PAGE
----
But on November 4, the BoE kept its key interest rate on hold at 0.1%, in sharp contrast to broader pricing in the financial markets, which saw an almost 100% chance of a rise to 0.25%, albeit in line with a narrow majority of economists in a Reuters poll.

The market reaction was immediate and extreme. Sterling suffered its biggest daily fall against the dollar in more than 18 months, and two-year bond yields fell more than on the day of the shock result of the June 2016 Brexit vote.

No BoE politician had explicitly said interest rates would rise in November, but financial markets had seen comments from Bailey and Pill as a hint that they would.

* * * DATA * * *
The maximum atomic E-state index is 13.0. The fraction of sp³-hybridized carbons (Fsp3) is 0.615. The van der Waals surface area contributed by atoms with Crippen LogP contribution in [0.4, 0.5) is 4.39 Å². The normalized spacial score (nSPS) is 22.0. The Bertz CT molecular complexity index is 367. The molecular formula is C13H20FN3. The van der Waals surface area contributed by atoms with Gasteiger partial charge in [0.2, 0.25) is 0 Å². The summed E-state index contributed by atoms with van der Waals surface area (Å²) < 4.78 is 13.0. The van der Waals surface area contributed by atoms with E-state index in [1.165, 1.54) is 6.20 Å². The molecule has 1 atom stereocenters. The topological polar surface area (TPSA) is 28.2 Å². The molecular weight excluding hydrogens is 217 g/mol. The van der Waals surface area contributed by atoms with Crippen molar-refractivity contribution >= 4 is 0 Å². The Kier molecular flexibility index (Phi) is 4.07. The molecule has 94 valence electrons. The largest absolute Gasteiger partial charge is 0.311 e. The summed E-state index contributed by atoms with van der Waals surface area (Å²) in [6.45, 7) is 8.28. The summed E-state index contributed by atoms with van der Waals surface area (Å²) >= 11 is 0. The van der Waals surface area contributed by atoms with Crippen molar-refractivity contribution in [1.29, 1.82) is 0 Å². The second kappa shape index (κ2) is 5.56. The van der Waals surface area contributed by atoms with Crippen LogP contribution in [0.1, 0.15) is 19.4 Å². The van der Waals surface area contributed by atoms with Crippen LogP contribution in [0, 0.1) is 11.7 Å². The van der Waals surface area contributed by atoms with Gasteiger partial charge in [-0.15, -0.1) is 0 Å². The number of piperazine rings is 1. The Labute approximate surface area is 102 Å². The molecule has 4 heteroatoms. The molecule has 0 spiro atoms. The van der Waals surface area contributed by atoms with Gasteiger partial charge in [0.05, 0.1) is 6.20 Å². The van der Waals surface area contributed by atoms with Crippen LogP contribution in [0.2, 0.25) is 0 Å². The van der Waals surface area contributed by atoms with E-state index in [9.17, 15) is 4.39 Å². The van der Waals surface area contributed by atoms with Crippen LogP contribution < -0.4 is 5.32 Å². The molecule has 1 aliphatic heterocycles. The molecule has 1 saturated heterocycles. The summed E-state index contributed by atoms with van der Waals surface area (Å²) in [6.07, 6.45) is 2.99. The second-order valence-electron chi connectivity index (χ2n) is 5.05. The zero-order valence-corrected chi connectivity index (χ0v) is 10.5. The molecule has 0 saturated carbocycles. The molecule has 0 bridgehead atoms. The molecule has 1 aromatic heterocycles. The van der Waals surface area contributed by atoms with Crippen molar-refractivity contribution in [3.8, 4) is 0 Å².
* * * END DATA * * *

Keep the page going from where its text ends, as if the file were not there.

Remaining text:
Bailey said on October 17 that he was signaling to markets that the BoE would have to act if it saw a threat to inflation expectations in the medium term, while Pill described November as a “finely balanced” meeting for a rate hike.

In the case, both chose to await more data on the impact of the end of the government’s job protection program, and the Monetary Policy Committee voted 7-2 to keep interest rates unchanged.

Pill, a former European chief economist at Goldman Sachs, said last week that recent events had shown a lack of common understanding between the BoE, markets and the media.

“What I would like to do, which may be a little condescending to say, but as I would like to say anyway … is that we are trying to train people to think the right way through politics,” he told an economics conference.

“Some volatility in that environment is inevitable. But what I hope is that we take some of these costs in advance, and I think we have,” he added.